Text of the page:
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Cell phone subterfuge produces nation of spies

Robert X. Cringely | Dec. 7, 2009
Location, location, location -- it's not merely the key to success in retail. It's also the key to your privacy -- or what little is left of it. And that too is rapidly disappearing, thanks to that wondrous gizmo you probably carry with you at all times: the cell phone.

SAN FRANCISCO, 4 DECEMBER 2009 - Location, location, location -- it's not merely the key to success in retail. It's also the key to your privacy -- or what little is left of it. And that too is rapidly disappearing, thanks to that wondrous gizmo you probably carry with you at all times: the cell phone.

Earlier this week, security researcher and blogger Chris Soghoian published "8 Million Reasons for Real Surveillance Oversight," in which he shared the following factoid:

Sprint Nextel provided law enforcement agencies with its customers' (GPS) location information over 8 million times between September 2008 and October 2009. This massive disclosure of sensitive customer information was made possible due to the roll-out by Sprint of a new, special web portal for law enforcement officers.

His source? Sprint's manager of electronic surveillance, Paul Taylor, who spoke about the telecom's generosity with its customer's location data at a big DC wiretapping confab in October.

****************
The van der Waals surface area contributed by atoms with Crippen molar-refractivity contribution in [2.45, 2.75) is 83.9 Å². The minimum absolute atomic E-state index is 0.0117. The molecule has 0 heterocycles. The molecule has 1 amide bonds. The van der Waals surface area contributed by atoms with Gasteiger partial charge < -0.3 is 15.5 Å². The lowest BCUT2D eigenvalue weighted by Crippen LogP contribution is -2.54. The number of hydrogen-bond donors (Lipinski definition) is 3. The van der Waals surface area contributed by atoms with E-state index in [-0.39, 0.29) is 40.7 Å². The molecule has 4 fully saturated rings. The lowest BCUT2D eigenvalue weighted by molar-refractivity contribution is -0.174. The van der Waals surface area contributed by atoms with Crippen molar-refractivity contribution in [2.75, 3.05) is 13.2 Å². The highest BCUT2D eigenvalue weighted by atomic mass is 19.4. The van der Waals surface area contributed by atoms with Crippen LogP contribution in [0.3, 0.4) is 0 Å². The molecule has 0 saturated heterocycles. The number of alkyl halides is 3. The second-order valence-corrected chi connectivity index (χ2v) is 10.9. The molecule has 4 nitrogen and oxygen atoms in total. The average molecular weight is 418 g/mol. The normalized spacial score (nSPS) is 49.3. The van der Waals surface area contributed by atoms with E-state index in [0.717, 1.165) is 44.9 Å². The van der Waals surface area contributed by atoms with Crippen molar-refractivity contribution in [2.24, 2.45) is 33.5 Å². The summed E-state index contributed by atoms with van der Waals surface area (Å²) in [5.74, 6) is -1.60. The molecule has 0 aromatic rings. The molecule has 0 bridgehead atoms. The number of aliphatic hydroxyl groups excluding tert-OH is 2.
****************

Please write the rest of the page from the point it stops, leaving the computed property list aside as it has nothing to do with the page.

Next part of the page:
Soghoian is not your average blogger. In October 2006, he made headlines by demonstrating what an oxymoron "airport security" had become by printing fake boarding passes for a Northwest Airlines flight -- and then posted the program he used to do it on the Web so that everyone could give it a try. That earned him investigations by the FBI and the Transportation Safety Administration. (He was cleared by both.)

Since then he's exposed security and privacy vulnerabilities in Firefox, Facebook, and Google. In August, he joined the FTC's Bureau of Consumer Protection. In short, the man knows his stuff.

Sprint's reply: Yes, it shared 8 million-plus records with law enforcement, but that number includes all "pings" it delivered. Since each person who was tracked might generate thousands of pings over a period of surveillance (up to one every three minutes), the actual number of people tracked was far lower. The number also includes e911 calls and other instances where law enforcement officials were trying to locate a person in peril.

Still, that's a hell of a lot of pings. And that doesn't even scratch the surface of what telecoms will spill when Johnny Law comes a knockin'.

The same Sprint manager revealed that Sprint has about 110 full-time staffers dedicated to fulfilling government requests for calling, texting, Web surfing, and geolocation data about its customers. But that's not even the main reason they store all this data. Per Taylor:

On the Sprint 3G network... If [the handset uses] the [WAP] Media Access Gateway, we have the URL history for 24 months ... We don't store it because law enforcement asks us to store it, we store it because when we launched 3G in 2001 or so, we thought we were going to bill by the megabyte ... but ultimately, that's why we store the data ... It's because marketing wants to rifle through the data.

 

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